Some recent short pieces, and below, a little background on how they came to be:
- “…my burning heart aches from yearning…”: A Ukrainian Perspective on Eugene Onegin (program essay)
- Questions for Richard Taruskin, After His Passing (a remembrance and response to Taruskin’s Onegin program notes from 1997)
- Indomitable Ukraine: Music of Resilience, with Liuba Morozova. An annotated playlist featuring mostly classical music (and some popular music) featuring Ukrainian music going back centuries up to the present day.
Some background: The San Francisco Opera is celebrating their centennial season. They seemed unprepared for the backlash that followed the announcement that Eugene Onegin–an opera by Tchaikovsky based on a work by Pushkin, created in 19th c. Imperial Russia–would be staged this fall. The decision to present this opera was made years ago, before the Russian aggression towards Ukraine had reached its current terrible pitch (but while the war in the east was already underway). So why were they forging ahead with this opera, plans unchanged, at this moment of Russian imperialist revanchism? I believe this is a valid question. And so, when I was invited to contribute to their Onegin programming, I considered the proposal from a few different angles, asking myself the following questions:
- Am I the right person for this job? I am Ukrainian-American, raised in the diaspora and not in Ukraine. (This is an evergreen question.) Also, while I am a scholar of Ukrainian music, my scholarship has been oriented towards non-classical genres. (Stay in your lane, Sonevytsky.) And while I was once a devoted classical musician, and took many courses on the history of classical music and Russian and Soviet history, it’s been a while since I was immersed in the scholarship on opera, 19th c. Russian imperialism and the structure of serfdom, and 19th c. literary traditions of Pushkin and Shevchenko. I decided it might be a productive stretch to reacquaint myself with these subjects.
- Are they asking me to just make it seem ok, to make their problem go away? It’s not the first time in recent months that I’ve been invited in because I can offer a Ukrainian perspective (however partial). This poses a challenge in terms of what the historian Olesya Khromeychuk has recently diagnosed as the shift from “epistemic distrust” to “epistemic exploitation”: where the perspectives of Ukrainians on Ukrainian matters had been earlier framed as untrustworthy, they are now, in wartime, highly coveted–both for the emotional performance expected and to fill the gap in knowledge of a historically marginalized group. I had frank conversations about this with the staff at SF Opera while I was deciding whether to agree to the tasks proposed, as I made it plainly clear that the only contributions I could make would be critical. They agreed to include my critical contributions, to their credit.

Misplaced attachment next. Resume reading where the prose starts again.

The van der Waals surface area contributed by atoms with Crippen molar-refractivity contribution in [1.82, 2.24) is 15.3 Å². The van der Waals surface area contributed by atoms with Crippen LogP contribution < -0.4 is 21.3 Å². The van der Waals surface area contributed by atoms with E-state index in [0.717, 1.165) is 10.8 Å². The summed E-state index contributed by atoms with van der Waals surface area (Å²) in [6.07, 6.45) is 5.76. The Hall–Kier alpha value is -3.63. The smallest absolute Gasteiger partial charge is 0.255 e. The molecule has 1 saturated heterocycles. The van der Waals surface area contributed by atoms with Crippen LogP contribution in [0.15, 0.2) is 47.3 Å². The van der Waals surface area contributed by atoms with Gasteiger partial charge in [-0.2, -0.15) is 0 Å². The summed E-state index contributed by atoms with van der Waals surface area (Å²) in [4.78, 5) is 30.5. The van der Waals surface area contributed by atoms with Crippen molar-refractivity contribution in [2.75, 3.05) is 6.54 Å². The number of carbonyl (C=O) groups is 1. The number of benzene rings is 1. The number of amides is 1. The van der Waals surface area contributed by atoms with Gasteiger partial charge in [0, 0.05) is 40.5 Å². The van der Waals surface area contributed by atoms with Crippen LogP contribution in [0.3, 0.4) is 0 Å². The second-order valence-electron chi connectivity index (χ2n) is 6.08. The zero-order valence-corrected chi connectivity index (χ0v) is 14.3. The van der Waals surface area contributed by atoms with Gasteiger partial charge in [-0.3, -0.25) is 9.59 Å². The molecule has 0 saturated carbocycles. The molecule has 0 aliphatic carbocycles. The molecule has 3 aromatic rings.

- And perhaps the biggest one: What *should* we do with the artworks of monstrous regimes, especially when they hit upon current-day events like the full-scale Russian invasion of Ukraine? This is a huge question with ramifications for most artworks, and all regimes. I join a long tradition of people grappling with it. I don’t have an easy answer. But I know this: I am persuaded by arguments that a politics of purity is a likely dead end; we’d eventually be left with no artworks that could clear so high an ethical bar. But I am interested in thinking through a politics of forbearance. Especially a politics of forbearance that privileges the experience of populations historically oppressed, in every global context. And I’ve always been attracted to deconstructing the myths of exceptionalism that motivate so many of our beliefs not only about empires, but also about opera, and canons, and the seductive classical music ideologies of masculine genius, the masterpiece, the transcendent, and so on. Not all of that made it into the short pieces I wrote, but it was all in the background.
I kicked it around, and then I agreed to write two essays: one for the program, one a remembrance of Richard Taruskin and response to his own Onegin program notes from the mid-1990s. I also accepted the commission to create a playlist of Ukrainian music, for which I was able to engage my Ukrainian colleague Liuba Morozova, whose knowledge of Ukrainian classical music is *far* more extensive than my own.
It’s been good to see responses, even some negative ones, to writing produced on a much shorter timeline than what I’ve grown accustomed to in my scholarly life. I hope these pieces finds readers and listeners and spark curiosity about how the techniques of empire extend into the present. I hope whatever audience this finds keep you thinking about Ukraine, supporting their existential fight.